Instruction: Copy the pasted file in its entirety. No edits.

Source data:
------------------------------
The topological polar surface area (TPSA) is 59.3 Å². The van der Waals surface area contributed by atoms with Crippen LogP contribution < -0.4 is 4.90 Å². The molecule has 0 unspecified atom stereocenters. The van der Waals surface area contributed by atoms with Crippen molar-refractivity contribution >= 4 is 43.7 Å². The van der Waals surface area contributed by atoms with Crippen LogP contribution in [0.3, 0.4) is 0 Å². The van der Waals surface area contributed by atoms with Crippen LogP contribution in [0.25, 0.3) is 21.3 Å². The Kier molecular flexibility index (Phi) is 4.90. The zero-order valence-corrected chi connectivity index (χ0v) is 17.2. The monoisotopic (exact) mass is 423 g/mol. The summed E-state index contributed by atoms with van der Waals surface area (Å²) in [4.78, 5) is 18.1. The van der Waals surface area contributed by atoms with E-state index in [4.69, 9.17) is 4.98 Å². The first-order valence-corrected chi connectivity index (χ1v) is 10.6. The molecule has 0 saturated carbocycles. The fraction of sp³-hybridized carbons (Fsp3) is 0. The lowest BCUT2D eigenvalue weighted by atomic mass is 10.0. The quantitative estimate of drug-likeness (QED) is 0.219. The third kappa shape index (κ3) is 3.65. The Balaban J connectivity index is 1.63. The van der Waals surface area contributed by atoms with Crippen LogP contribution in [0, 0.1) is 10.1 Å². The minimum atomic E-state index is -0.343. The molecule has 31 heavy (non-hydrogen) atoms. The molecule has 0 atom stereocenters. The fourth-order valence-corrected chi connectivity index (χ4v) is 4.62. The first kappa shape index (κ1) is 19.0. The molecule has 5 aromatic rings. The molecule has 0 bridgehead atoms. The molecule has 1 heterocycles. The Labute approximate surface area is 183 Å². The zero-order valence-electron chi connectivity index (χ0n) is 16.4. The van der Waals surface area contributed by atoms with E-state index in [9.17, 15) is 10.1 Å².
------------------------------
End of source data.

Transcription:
The topological polar surface area (TPSA) is 59.3 Å². The van der Waals surface area contributed by atoms with Crippen LogP contribution < -0.4 is 4.90 Å². The molecule has 0 unspecified atom stereocenters. The van der Waals surface area contributed by atoms with Crippen molar-refractivity contribution >= 4 is 43.7 Å². The van der Waals surface area contributed by atoms with Crippen LogP contribution in [0.3, 0.4) is 0 Å². The van der Waals surface area contributed by atoms with Crippen LogP contribution in [0.25, 0.3) is 21.3 Å². The Kier molecular flexibility index (Phi) is 4.90. The zero-order valence-corrected chi connectivity index (χ0v) is 17.2. The monoisotopic (exact) mass is 423 g/mol. The summed E-state index contributed by atoms with van der Waals surface area (Å²) in [4.78, 5) is 18.1. The van der Waals surface area contributed by atoms with E-state index in [4.69, 9.17) is 4.98 Å². The first-order valence-corrected chi connectivity index (χ1v) is 10.6. The molecule has 0 saturated carbocycles. The fraction of sp³-hybridized carbons (Fsp3) is 0. The lowest BCUT2D eigenvalue weighted by atomic mass is 10.0. The quantitative estimate of drug-likeness (QED) is 0.219. The third kappa shape index (κ3) is 3.65. The Balaban J connectivity index is 1.63. The van der Waals surface area contributed by atoms with Crippen LogP contribution in [0, 0.1) is 10.1 Å². The minimum atomic E-state index is -0.343. The molecule has 31 heavy (non-hydrogen) atoms. The molecule has 0 atom stereocenters. The fourth-order valence-corrected chi connectivity index (χ4v) is 4.62. The first kappa shape index (κ1) is 19.0. The molecule has 5 aromatic rings. The molecule has 0 bridgehead atoms. The molecule has 1 heterocycles. The Labute approximate surface area is 183 Å². The zero-order valence-electron chi connectivity index (χ0n) is 16.4. The van der Waals surface area contributed by atoms with E-state index in [9.17, 15) is 10.1 Å².